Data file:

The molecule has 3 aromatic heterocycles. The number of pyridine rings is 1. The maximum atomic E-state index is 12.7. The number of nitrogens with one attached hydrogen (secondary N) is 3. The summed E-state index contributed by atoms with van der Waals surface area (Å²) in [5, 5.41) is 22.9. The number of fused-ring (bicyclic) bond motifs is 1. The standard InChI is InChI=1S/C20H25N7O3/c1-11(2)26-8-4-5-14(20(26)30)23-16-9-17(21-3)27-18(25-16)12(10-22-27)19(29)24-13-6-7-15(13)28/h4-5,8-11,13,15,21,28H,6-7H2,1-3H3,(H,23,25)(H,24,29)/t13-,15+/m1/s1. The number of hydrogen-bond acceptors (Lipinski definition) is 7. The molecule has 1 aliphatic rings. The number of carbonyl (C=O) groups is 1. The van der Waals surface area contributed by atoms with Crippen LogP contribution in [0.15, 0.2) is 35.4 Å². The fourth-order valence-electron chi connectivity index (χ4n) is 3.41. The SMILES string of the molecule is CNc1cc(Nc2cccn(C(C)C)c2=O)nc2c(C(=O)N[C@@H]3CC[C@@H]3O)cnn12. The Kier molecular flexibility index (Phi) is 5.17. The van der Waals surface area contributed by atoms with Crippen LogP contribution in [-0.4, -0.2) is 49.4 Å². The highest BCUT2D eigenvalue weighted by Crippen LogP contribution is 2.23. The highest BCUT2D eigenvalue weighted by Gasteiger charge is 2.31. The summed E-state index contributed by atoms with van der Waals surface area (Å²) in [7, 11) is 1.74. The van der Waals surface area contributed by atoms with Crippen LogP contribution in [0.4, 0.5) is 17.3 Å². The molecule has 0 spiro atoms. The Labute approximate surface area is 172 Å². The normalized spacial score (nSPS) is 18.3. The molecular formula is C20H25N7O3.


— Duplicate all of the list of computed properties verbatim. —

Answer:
The molecule has 3 aromatic heterocycles. The number of pyridine rings is 1. The maximum atomic E-state index is 12.7. The number of nitrogens with one attached hydrogen (secondary N) is 3. The summed E-state index contributed by atoms with van der Waals surface area (Å²) in [5, 5.41) is 22.9. The number of fused-ring (bicyclic) bond motifs is 1. The standard InChI is InChI=1S/C20H25N7O3/c1-11(2)26-8-4-5-14(20(26)30)23-16-9-17(21-3)27-18(25-16)12(10-22-27)19(29)24-13-6-7-15(13)28/h4-5,8-11,13,15,21,28H,6-7H2,1-3H3,(H,23,25)(H,24,29)/t13-,15+/m1/s1. The number of hydrogen-bond acceptors (Lipinski definition) is 7. The molecule has 1 aliphatic rings. The number of carbonyl (C=O) groups is 1. The van der Waals surface area contributed by atoms with Crippen LogP contribution in [0.15, 0.2) is 35.4 Å². The fourth-order valence-electron chi connectivity index (χ4n) is 3.41. The SMILES string of the molecule is CNc1cc(Nc2cccn(C(C)C)c2=O)nc2c(C(=O)N[C@@H]3CC[C@@H]3O)cnn12. The Kier molecular flexibility index (Phi) is 5.17. The van der Waals surface area contributed by atoms with Crippen LogP contribution in [-0.4, -0.2) is 49.4 Å². The highest BCUT2D eigenvalue weighted by Crippen LogP contribution is 2.23. The highest BCUT2D eigenvalue weighted by Gasteiger charge is 2.31. The summed E-state index contributed by atoms with van der Waals surface area (Å²) in [7, 11) is 1.74. The van der Waals surface area contributed by atoms with Crippen LogP contribution in [0.4, 0.5) is 17.3 Å². The molecule has 0 spiro atoms. The Labute approximate surface area is 172 Å². The normalized spacial score (nSPS) is 18.3. The molecular formula is C20H25N7O3.